GW will eliminate the Computer Information and Resource Center by next semester and divide its services into separate offices as part of the “evolution” of computer systems at the University, interim Chief Information Officer Alan Tuttle said.
Tuttle said CIRC, which manages computer systems for faculty members and students, is being pulled in too many directions under the current system. Changes will allow each part of the University to receive specialized support while sharing information between them.
CIRC will be reformed to handle core services for the division of Information Systems and Services that are used by the entire community, such as e-mail and calendar programs. It also will continue to operate a help desk, all under a new name. Other information offices, including ResNet, which specializes in residence hall wiring, will work as Local Service Providers and will work together with ISS, Tuttle said.
Brad Reese, who served as CIRC’s director since its inception nine years ago, will move to the University’s academic affairs division to oversee learning enrichment and academic technology.
“When I founded CIRC, it was under academic affairs and it focused on academics and learning,” Reese said. “As we expanded, we had to fight to keep the focus on academic stuff.”
In his new position, Reese said he will work to integrate technology into the classroom.
As part of the changes, many schools and departments will gain technology advisers and staff. The advisers will address the specific needs of their offices and serve as the first level of assistance for their departments, Reese said.
As part of the separation of computer services, Tuttle said he hopes to integrate systems to make them more accessible to different members of the University community, including students, faculty and administrators. The new systems will provide more Web-based information, including financial aid and the possibility of online registration. Tuttle said the changes, which are ongoing, should be complete within the next year or two.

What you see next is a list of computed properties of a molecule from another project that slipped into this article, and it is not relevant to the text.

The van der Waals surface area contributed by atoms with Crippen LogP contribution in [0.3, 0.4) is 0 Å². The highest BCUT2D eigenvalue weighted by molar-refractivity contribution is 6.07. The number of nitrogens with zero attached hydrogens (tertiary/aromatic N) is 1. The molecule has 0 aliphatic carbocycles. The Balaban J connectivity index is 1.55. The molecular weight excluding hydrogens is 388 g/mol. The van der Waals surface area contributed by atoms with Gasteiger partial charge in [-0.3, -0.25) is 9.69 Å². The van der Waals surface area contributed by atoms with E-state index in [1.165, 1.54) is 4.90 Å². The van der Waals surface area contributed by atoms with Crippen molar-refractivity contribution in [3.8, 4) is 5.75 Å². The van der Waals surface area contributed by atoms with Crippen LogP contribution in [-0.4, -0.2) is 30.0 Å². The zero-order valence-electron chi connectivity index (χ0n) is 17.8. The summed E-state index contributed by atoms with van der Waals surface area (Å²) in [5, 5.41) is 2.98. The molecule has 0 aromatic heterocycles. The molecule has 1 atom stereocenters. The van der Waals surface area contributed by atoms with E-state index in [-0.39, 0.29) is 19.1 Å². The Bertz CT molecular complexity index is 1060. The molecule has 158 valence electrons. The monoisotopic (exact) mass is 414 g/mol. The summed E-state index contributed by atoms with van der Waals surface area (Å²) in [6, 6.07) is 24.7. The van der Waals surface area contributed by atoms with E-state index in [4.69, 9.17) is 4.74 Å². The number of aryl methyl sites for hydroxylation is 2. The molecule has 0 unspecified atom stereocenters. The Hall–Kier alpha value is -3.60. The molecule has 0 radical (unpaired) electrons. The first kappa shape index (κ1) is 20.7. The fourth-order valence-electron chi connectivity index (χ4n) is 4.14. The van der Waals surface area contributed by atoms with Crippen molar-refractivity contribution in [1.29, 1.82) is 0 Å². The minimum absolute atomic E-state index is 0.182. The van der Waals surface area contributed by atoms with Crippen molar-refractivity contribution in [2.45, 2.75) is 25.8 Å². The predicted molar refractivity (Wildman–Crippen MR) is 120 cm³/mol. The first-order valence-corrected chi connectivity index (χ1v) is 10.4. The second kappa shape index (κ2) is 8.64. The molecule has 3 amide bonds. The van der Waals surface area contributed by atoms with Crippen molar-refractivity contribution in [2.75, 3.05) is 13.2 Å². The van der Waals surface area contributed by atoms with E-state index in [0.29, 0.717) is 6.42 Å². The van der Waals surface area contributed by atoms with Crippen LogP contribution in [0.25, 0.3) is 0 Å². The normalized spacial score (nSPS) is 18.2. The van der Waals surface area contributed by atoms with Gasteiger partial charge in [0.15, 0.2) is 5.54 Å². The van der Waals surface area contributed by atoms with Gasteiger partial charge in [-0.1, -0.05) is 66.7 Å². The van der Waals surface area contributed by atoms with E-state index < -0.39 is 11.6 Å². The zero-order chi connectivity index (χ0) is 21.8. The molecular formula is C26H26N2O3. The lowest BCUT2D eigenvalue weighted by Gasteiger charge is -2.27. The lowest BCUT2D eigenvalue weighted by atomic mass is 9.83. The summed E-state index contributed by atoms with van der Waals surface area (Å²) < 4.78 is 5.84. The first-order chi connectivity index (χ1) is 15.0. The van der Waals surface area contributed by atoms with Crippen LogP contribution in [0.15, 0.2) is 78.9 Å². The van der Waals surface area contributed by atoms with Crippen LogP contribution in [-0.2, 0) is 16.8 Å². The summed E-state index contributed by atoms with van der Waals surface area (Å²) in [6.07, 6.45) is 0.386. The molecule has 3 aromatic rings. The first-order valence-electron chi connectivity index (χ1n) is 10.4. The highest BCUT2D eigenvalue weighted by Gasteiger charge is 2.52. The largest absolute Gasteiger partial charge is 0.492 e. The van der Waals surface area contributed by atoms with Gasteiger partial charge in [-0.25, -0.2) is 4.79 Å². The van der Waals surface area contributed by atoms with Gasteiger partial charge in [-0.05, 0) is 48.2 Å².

“In the Web world, that’s about a decade,” he said. “We’ve got to move fast.”
Dave Swartz joined the University Monday as the new chief information officer. Swartz formerly served as director of information systems and networking at West Virginia University. Tuttle will retire at the end of the month.
“The next phase is delivery of services and applications,” Swartz said. “I think GW is on the leading edge of technology.”
Tuttle said with the number of people at the University who use computers growing, the University needs people to handle specific needs and concerns.
“We’ve grown up,” he said. “The concept is we’re evolving from looking at academics in a narrow way to looking across the entire campus.”
Tuttle said the new systems will be integrated with administrative systems, making information more accessible for everyone.
P.B. Garrett, CIRC’s interim director, was unavailable for comment.